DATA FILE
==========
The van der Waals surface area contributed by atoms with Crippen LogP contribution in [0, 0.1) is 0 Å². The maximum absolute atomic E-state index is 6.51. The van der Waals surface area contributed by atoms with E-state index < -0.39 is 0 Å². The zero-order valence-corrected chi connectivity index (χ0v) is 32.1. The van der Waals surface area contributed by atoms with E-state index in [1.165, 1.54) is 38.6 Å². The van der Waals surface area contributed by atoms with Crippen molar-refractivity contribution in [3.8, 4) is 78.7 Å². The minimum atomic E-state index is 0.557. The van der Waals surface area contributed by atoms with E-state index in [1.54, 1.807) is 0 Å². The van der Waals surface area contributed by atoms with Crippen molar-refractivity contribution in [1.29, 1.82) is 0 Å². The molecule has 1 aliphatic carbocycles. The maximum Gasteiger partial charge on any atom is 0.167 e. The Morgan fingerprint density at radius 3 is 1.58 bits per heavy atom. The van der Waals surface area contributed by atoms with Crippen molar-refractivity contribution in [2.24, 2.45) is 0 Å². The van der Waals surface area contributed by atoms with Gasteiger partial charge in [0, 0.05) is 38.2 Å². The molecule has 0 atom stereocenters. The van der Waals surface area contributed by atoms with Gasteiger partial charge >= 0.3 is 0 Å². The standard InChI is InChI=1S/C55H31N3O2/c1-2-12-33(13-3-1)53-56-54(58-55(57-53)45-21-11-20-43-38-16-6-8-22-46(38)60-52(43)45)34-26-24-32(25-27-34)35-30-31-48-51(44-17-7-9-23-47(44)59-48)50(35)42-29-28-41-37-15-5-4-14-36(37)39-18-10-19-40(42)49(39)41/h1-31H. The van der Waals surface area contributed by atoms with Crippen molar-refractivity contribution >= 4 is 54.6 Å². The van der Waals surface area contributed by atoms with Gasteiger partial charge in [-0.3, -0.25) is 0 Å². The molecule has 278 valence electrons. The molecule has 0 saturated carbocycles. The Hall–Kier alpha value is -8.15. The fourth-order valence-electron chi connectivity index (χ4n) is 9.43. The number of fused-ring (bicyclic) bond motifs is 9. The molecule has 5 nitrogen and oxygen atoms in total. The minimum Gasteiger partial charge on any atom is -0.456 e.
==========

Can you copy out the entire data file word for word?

The van der Waals surface area contributed by atoms with Crippen LogP contribution in [0, 0.1) is 0 Å². The maximum absolute atomic E-state index is 6.51. The van der Waals surface area contributed by atoms with E-state index < -0.39 is 0 Å². The zero-order valence-corrected chi connectivity index (χ0v) is 32.1. The van der Waals surface area contributed by atoms with E-state index in [1.165, 1.54) is 38.6 Å². The van der Waals surface area contributed by atoms with Crippen molar-refractivity contribution in [3.8, 4) is 78.7 Å². The minimum atomic E-state index is 0.557. The van der Waals surface area contributed by atoms with E-state index in [1.54, 1.807) is 0 Å². The van der Waals surface area contributed by atoms with Crippen molar-refractivity contribution in [1.29, 1.82) is 0 Å². The molecule has 1 aliphatic carbocycles. The maximum Gasteiger partial charge on any atom is 0.167 e. The Morgan fingerprint density at radius 3 is 1.58 bits per heavy atom. The van der Waals surface area contributed by atoms with Crippen molar-refractivity contribution in [2.24, 2.45) is 0 Å². The van der Waals surface area contributed by atoms with Gasteiger partial charge in [0, 0.05) is 38.2 Å². The molecule has 0 atom stereocenters. The van der Waals surface area contributed by atoms with Gasteiger partial charge >= 0.3 is 0 Å². The standard InChI is InChI=1S/C55H31N3O2/c1-2-12-33(13-3-1)53-56-54(58-55(57-53)45-21-11-20-43-38-16-6-8-22-46(38)60-52(43)45)34-26-24-32(25-27-34)35-30-31-48-51(44-17-7-9-23-47(44)59-48)50(35)42-29-28-41-37-15-5-4-14-36(37)39-18-10-19-40(42)49(39)41/h1-31H. The van der Waals surface area contributed by atoms with Crippen molar-refractivity contribution >= 4 is 54.6 Å². The van der Waals surface area contributed by atoms with Gasteiger partial charge in [-0.3, -0.25) is 0 Å². The molecule has 278 valence electrons. The molecule has 0 saturated carbocycles. The Hall–Kier alpha value is -8.15. The fourth-order valence-electron chi connectivity index (χ4n) is 9.43. The number of fused-ring (bicyclic) bond motifs is 9. The molecule has 5 nitrogen and oxygen atoms in total. The minimum Gasteiger partial charge on any atom is -0.456 e.